December 8, 2023

Syllabus: General studies paper 3


  • On July 1, 2020, the Indian Railways launched the formal process of inviting private parties to run trains on the Indian railway system. Bids were finally opened last month.

More in News:       

  • Hopes of large participation were belied as there were no bids for nine clusters and only two bids for three clusters.
    • Even for these three clusters, the only serious bid was by Indian Railways’ (IR) own company IRCTC, which in effect negated the basic objectives of bringing in private capital.

Reasons for their failure:

  • It is an outcome of the lack of alignment of the interests of IR and the concessioners.
  • IR wants the capital and technology without giving up control, while the concessioner wants a far more equal relationship to be moderated by a regulator.
  • IR has imposed constraints that prevent efficient decisions and adopted an organisational design that does not take into account the characteristics and associated risks that will determine outcomes and investment decisions.

Risks and Constraints:

  • The biggest dampener is the lumpiness of investment before a single passenger can be carried. Train sets have to be purchased without really knowing how much traffic the service will be able to attract in the face of rising competition from airlines.
    • IR does not guarantee the investor that, in case the concession fails, it will acquire the train sets.
  • The other big dampener is the absence of a regulator for resolving disputes. The proposed independent engineer is far from satisfactory.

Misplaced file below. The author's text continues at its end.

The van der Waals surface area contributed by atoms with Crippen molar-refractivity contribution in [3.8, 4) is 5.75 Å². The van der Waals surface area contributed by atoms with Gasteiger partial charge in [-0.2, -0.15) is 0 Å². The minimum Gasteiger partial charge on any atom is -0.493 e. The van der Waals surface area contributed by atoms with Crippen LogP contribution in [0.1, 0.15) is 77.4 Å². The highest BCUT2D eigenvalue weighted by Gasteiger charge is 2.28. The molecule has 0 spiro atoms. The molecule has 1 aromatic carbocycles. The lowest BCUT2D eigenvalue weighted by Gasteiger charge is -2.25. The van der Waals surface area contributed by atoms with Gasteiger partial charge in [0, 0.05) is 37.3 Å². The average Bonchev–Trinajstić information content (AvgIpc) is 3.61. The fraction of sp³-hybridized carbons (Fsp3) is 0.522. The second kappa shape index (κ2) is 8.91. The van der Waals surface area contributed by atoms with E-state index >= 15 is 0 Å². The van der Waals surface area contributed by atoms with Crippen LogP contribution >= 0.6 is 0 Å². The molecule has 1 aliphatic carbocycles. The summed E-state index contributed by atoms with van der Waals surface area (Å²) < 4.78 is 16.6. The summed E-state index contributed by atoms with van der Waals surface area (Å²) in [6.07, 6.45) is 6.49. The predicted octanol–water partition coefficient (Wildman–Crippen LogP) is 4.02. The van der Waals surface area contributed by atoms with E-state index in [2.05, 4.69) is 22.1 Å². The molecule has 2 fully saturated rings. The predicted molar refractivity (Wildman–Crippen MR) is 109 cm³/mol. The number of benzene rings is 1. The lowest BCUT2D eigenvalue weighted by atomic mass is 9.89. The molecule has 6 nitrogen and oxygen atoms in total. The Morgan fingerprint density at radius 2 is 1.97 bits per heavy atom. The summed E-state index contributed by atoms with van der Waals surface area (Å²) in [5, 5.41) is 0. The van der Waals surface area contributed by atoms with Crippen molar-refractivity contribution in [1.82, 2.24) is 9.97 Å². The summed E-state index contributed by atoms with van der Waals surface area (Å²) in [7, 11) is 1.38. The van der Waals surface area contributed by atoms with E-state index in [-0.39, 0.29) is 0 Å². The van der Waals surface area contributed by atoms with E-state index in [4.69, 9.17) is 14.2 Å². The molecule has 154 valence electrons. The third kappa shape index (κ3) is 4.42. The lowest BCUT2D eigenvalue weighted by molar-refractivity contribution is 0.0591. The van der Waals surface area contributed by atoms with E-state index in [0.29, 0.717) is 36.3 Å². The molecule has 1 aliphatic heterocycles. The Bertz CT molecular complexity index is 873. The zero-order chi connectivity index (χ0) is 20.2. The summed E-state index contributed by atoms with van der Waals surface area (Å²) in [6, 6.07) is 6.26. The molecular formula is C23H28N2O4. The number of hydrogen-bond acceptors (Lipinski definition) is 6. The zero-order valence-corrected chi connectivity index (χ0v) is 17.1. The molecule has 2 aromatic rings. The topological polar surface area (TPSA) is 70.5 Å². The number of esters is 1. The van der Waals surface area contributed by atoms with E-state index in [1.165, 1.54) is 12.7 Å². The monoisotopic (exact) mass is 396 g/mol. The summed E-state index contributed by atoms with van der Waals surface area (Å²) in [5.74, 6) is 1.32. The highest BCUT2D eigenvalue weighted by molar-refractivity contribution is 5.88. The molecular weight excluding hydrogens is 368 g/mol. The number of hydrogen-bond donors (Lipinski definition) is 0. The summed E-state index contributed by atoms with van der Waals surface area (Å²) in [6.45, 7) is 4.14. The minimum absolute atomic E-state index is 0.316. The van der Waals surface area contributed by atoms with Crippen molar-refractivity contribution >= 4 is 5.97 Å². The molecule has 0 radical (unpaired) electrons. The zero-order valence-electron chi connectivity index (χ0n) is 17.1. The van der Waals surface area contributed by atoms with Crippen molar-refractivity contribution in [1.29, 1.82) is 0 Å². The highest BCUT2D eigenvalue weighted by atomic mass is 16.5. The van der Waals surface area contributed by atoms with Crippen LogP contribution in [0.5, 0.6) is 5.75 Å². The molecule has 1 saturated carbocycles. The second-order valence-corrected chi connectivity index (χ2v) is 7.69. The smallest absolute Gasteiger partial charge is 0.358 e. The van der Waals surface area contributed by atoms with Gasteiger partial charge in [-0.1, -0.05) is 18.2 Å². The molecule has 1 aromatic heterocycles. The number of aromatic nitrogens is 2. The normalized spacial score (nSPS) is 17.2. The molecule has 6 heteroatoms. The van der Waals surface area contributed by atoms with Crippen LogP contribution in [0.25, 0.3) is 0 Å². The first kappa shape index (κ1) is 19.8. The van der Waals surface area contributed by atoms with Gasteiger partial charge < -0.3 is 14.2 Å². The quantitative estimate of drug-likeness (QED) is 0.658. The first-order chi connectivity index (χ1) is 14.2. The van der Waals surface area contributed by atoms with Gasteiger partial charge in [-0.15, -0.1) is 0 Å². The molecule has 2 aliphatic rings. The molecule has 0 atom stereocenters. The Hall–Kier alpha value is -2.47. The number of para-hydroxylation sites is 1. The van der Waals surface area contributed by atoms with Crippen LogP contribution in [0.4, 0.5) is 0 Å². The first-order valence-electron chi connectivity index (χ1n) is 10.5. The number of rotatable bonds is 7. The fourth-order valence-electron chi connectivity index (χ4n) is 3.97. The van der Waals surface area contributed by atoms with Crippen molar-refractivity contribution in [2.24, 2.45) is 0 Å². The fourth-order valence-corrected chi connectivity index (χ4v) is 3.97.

• The central issue is how to align the three interests:
    • India’s need to be capable of designing and manufacturing state-of-the-art rolling stock,
    • IR’s need for private capital participation and private capital’s necessity of earning a profit.

Way Forward:

  • It is essential that the opportunity opened up by inviting private players is used to move the rolling stock industry up the industrial value chain and bring about a structural change in the Indian economy. This can only be brought about by a vision that encourages long-term arrangements with rolling stock suppliers. An arrangement that gives access to IR’s rolling stock market is the only way to compel global players to share technology and form joint ventures with Indian companies.
  • However, technology transfer is not simply a matter of manufacturing in India. It requires understanding the critical elements of the technology and absorbing them into the design-production process. This calls for the investment of large sums of money and the involvement of universities, research institutes and national laboratories.
    • For example, for developing high-speed train technology, the Chinese involved 25 national first-class key universities, 11 first-class research institutes, and 51 national-level laboratories for research, development and production. India will also need to do something similar.
  • As far as drawing private players is concerned, all that is required is to reduce the risks for the concessioners, reduce the period of the concession to around 15 years, establish a regulator and moderate charges like the amount for the maintenance of tracks and stations. With these changes, the plan may still take off. However, the initiative will remain limited to just running trains if there is no long-term vision.

The Indian Express Link:

Question: Discuss the problems in railway infrastructure in the country and also discuss the efforts of the government to resolve the issues in this direction

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